Ideology and Educational Reform: Themes and Theories in Public Education

By David C. Paris | Go to book overview

4
Schools, Scapegoats, and Skills: Educational Reform and the Economy

The difference of natural talents in different men is, in reality, much less than we are aware of; and the very different genius which appears to distinguish men of different professions, when grown up to maturity, is not upon so many occasions so much the cause, as the effect, of the division of labor. The difference between the most dissimilar characters, between a philosopher and a common street porter, for example, seems to arise not so much from nature, as from habit, custom, and education. When they came into the world, and for the first six or eight years of their existence, they were, perhaps, very much alike, and neither their parents nor playfellows could perceive any remarkable difference. About that age, or soon after, they come to be employed in very different occupations. The difference of talents comes then to be taken notice of, and widens by degrees, till at last the vanity of the philosopher is willing to acknowledge scarce any resemblance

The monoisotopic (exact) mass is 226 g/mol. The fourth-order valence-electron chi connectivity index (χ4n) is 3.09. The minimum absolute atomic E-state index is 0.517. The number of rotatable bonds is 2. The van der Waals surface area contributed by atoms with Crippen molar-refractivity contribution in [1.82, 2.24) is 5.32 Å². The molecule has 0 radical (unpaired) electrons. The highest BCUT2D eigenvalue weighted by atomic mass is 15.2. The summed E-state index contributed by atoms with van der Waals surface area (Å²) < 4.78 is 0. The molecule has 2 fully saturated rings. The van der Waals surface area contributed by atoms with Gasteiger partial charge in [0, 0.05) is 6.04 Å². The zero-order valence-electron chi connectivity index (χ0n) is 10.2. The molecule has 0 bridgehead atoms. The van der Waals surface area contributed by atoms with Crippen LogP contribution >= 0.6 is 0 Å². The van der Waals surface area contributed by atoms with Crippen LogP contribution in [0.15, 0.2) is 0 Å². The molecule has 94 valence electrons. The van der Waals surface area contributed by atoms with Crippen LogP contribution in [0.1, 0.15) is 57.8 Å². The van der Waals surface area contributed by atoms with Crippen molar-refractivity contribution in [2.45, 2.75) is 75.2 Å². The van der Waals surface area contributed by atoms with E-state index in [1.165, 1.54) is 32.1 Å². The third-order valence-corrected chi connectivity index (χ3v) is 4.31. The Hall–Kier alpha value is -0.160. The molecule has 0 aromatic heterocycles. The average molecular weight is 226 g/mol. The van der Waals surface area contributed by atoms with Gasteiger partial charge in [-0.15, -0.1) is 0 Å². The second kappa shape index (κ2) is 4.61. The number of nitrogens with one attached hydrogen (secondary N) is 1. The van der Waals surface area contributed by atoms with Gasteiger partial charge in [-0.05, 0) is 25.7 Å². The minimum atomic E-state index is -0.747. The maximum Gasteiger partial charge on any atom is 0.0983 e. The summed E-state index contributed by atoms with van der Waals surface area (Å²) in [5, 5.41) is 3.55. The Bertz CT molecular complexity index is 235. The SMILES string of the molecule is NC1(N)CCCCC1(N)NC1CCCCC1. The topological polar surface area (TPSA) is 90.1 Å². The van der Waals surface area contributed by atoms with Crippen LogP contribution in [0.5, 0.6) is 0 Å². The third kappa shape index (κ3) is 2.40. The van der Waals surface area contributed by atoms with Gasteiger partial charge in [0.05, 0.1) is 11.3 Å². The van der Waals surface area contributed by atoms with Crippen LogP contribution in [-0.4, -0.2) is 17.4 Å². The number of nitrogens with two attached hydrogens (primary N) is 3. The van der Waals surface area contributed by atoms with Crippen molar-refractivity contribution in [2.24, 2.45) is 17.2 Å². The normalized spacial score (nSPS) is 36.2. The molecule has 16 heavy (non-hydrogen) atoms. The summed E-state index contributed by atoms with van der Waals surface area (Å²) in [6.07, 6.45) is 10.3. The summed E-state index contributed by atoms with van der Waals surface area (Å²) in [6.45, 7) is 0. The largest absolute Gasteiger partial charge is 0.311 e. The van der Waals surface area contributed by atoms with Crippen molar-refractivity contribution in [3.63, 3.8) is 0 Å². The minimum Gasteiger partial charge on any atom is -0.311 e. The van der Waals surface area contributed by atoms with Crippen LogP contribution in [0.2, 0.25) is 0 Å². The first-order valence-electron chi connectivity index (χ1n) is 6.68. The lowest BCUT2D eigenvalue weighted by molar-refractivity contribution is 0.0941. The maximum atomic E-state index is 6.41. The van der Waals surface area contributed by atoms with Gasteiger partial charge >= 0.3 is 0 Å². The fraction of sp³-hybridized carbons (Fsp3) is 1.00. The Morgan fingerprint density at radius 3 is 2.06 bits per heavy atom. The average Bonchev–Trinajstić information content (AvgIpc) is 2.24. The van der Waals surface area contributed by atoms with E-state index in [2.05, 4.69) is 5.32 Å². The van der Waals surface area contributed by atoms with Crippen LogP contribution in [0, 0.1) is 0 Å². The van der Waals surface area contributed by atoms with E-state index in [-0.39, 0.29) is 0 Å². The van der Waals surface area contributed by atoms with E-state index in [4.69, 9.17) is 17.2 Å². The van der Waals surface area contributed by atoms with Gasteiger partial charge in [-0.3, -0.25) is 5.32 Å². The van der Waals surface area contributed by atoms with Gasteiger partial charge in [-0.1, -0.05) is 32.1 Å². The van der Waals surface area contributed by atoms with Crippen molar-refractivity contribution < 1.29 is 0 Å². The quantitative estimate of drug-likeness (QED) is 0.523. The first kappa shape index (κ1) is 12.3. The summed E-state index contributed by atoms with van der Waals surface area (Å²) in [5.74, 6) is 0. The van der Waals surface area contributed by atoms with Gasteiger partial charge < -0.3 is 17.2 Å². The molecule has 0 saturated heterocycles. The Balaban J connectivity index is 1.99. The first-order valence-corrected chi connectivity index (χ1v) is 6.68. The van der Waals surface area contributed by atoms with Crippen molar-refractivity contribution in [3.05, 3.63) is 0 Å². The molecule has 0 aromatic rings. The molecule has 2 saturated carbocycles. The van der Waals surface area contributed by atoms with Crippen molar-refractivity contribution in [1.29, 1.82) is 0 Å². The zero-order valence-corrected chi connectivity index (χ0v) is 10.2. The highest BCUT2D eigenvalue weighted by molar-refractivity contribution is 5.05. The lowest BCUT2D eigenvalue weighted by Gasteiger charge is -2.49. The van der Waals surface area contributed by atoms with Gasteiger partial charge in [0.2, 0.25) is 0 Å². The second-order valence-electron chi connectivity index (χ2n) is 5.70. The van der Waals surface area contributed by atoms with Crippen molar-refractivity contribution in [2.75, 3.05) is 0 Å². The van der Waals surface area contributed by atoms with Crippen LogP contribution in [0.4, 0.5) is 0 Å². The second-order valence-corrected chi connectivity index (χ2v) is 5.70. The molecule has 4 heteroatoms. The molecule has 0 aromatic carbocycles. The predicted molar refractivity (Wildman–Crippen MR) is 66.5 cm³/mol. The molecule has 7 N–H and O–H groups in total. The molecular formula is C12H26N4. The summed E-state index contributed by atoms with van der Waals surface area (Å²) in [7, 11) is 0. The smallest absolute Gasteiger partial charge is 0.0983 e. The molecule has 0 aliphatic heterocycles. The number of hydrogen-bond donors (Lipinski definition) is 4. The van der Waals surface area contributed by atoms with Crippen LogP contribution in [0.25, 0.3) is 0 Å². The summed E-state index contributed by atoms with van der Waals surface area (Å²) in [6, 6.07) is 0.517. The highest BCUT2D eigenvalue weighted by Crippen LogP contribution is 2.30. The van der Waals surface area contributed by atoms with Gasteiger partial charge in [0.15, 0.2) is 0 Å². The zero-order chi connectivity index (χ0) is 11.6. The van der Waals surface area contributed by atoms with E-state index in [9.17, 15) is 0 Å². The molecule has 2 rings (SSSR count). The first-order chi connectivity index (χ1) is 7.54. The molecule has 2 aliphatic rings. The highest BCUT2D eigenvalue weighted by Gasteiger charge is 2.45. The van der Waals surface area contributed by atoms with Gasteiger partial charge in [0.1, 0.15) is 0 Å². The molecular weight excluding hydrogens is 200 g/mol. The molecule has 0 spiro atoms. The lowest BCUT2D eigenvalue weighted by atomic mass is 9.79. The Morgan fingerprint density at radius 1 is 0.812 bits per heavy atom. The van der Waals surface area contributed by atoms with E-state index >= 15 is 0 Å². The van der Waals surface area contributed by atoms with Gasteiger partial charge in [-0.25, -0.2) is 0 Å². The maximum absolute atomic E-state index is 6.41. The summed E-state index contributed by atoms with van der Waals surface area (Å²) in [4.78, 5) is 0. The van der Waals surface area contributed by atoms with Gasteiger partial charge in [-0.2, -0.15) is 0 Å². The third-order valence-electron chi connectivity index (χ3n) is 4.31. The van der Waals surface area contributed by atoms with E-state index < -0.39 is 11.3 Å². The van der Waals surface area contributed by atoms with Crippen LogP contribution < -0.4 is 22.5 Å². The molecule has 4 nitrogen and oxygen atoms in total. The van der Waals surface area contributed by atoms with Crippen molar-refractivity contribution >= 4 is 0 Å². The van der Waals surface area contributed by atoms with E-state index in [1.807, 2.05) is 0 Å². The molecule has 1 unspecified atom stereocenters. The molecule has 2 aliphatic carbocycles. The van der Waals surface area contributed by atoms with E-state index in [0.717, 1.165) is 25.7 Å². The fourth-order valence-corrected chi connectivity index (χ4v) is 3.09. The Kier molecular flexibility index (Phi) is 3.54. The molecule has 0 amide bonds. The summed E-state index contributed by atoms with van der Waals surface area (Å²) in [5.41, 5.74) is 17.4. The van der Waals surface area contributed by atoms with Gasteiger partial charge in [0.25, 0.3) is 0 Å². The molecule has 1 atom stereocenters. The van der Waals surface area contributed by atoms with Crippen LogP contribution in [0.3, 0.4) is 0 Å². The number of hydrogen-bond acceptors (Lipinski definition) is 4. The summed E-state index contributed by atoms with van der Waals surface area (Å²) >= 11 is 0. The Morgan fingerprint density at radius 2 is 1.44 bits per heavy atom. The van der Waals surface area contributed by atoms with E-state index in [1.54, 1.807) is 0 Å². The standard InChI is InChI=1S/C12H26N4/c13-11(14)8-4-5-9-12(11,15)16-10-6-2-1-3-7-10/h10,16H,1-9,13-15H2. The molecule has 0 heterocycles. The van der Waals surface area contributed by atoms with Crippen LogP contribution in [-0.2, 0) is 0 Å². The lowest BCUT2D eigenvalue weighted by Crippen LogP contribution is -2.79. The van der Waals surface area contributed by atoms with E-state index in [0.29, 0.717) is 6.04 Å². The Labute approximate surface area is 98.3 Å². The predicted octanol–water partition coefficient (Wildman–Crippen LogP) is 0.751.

-- Adam Smit

To begin, there can be no denying that the skills of literacy and critical thinking that are properly associated with effective school programs are essential to a modern economy and that the schools ought to be held accountable for nurturing those skills in all children. The continued advance of those skills through the entire population will undoubtedly aid the development of the American economy. Nevertheless, American economic competitiveness with Japan and other nations is to a considerable degree a function of monetary, trade, and industrial policy. . . . Therefore to contend that the problem of international competitiveness can be solved by educational reform defined solely as school reform, is not merely utopian and millenialist, it is at best foolish and at worst a crass effort to direct attention away from those truly responsible for doing something about competitiveness and to lay the burden instead upon the schools

-- Lawrence Cremin

The common school theme is strongly egalitarian. It embodies the moral equality of all individuals and their equal status and rights as citizens. As discussed in Chapter 3, the notion that all individuals have some claim to

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